of all, I remember my Dad’s hands intertwined with my Mom’s. Dad was not an overly affectionate man toward me…was it a generational thing?…but his love for my MOM was without question. They were ALWAYS touching. As a kid I found it a bit nauseating, but as I grew older I came to admire the deep, open love they had for each other…they never hid their affection. They’ve been married for 58 years…what wonderful models they have been!

I have appreciated the opportunities to share some of my stories with you via this email technology. It’s been most therapeutic and healing for me. The wonderful stories that many of you, in turn, have shared with me have helped me to see how we’re all in this together. And when we share with each other, especially from the places where we are hurting the most, we know we’re not alone.

In my devotional reading this morning, I read this piece by Frederick Buechner from his book Telling Secrets. It’s wonderful. I hope you’ll take the time to read it:

“This is all part of the story about what it has been like for the last ten years or so to be me, and before anybody has the chance to ask it, I will ask it myself: Who cares? What in the world could be less important than who I am and who my father and mother were, the mistakes I have made together with the occasional discoveries, the bad times and good times, the moments of grace. If I were a public figure and my story had some impact on the world at large, that might be some justification for telling it, but I am a very private figure indeed, living very much out of the mainstream of things in the hills of Vermont, and my life has had very little impact on anybody except for the people closest to me and the comparative few who have read books I have written and been one way or another touched by them.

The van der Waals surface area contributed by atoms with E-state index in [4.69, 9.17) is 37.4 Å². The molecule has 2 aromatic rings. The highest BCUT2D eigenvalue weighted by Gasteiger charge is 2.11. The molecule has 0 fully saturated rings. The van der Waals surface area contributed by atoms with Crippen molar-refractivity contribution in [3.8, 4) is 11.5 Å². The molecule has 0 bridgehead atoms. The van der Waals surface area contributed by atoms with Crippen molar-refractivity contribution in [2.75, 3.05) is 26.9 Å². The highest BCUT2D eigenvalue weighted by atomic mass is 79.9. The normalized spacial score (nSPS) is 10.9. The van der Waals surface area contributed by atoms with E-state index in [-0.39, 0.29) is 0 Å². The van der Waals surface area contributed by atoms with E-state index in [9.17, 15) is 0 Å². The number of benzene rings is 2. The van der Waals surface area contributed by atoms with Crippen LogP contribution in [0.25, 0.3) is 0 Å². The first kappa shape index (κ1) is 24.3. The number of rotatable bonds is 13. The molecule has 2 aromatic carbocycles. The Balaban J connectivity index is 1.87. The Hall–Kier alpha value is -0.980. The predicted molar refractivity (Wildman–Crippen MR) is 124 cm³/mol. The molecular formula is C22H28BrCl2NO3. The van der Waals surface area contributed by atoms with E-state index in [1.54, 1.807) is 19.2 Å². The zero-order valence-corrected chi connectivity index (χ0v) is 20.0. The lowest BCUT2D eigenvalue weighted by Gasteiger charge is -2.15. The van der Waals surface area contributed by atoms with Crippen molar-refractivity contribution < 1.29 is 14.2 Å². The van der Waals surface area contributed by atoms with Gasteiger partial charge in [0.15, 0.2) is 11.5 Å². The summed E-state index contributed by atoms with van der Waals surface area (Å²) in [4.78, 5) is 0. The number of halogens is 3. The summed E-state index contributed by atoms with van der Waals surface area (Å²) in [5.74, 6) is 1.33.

But I talk about my life anyway because if, on the one hand, hardly anything could be less important, on the other hand, hardly anything could be more important. My story is important not because it is mine, God knows, but because if I tell it anything like right, the chances are you will recognize that in many ways it is also yours. (underline is mine). Maybe nothing is more important than that we keep track, you and I, of these stories of who we are and where we have come from and the people we have met along the way because it is precisely through these stories in all their particularity, as I have long believed and often said, that God makes himself known to each of us most powerfully and personally. If this is true, it means to lose track of our stories is to be profoundly impoverished not only humanly but spiritually.”

I, for one, am glad we’re in this together. Thanks.

You are loved,


Now back to 2014 for a moment. As the pace quickens leading up to Christmas Day, with more preparations to make than time in which to make them, let me urge you to slow down and take some time to linger in the memories of past Christmases. There is enough time to do what is important.

Have a beautiful day!
You are loved,